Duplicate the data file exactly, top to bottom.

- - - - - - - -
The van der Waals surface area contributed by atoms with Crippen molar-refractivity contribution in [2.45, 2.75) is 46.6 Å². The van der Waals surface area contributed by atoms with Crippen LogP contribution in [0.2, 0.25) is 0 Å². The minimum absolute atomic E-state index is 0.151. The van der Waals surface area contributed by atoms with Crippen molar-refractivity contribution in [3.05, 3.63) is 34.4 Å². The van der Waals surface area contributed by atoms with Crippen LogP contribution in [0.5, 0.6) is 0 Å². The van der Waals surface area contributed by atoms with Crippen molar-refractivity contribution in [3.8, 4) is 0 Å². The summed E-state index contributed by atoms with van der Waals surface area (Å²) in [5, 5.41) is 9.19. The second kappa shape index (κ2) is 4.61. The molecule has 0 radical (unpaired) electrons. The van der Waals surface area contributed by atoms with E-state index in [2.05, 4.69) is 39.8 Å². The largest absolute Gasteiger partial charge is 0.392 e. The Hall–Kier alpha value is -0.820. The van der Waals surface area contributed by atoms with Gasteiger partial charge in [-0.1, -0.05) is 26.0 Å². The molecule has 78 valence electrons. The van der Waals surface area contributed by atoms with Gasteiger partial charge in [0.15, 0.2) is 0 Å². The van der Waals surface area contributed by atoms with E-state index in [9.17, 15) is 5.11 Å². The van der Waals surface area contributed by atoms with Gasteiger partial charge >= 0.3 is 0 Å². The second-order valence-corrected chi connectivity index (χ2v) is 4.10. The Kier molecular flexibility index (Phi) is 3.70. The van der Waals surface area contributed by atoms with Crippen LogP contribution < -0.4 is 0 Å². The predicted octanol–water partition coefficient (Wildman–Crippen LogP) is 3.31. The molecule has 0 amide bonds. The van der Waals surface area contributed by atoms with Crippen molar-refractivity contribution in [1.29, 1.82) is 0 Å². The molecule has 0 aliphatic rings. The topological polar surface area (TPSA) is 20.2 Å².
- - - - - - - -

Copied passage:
The van der Waals surface area contributed by atoms with Crippen molar-refractivity contribution in [2.45, 2.75) is 46.6 Å². The van der Waals surface area contributed by atoms with Crippen LogP contribution in [0.2, 0.25) is 0 Å². The minimum absolute atomic E-state index is 0.151. The van der Waals surface area contributed by atoms with Crippen molar-refractivity contribution in [3.05, 3.63) is 34.4 Å². The van der Waals surface area contributed by atoms with Crippen LogP contribution in [0.5, 0.6) is 0 Å². The van der Waals surface area contributed by atoms with Crippen molar-refractivity contribution in [3.8, 4) is 0 Å². The summed E-state index contributed by atoms with van der Waals surface area (Å²) in [5, 5.41) is 9.19. The second kappa shape index (κ2) is 4.61. The molecule has 0 radical (unpaired) electrons. The van der Waals surface area contributed by atoms with E-state index in [2.05, 4.69) is 39.8 Å². The largest absolute Gasteiger partial charge is 0.392 e. The Hall–Kier alpha value is -0.820. The van der Waals surface area contributed by atoms with Gasteiger partial charge in [-0.1, -0.05) is 26.0 Å². The molecule has 78 valence electrons. The van der Waals surface area contributed by atoms with Gasteiger partial charge in [0.15, 0.2) is 0 Å². The van der Waals surface area contributed by atoms with E-state index in [9.17, 15) is 5.11 Å². The van der Waals surface area contributed by atoms with Gasteiger partial charge >= 0.3 is 0 Å². The second-order valence-corrected chi connectivity index (χ2v) is 4.10. The Kier molecular flexibility index (Phi) is 3.70. The van der Waals surface area contributed by atoms with Crippen LogP contribution < -0.4 is 0 Å². The predicted octanol–water partition coefficient (Wildman–Crippen LogP) is 3.31. The molecule has 0 amide bonds. The van der Waals surface area contributed by atoms with Crippen molar-refractivity contribution in [1.29, 1.82) is 0 Å². The molecule has 0 aliphatic rings. The topological polar surface area (TPSA) is 20.2 Å².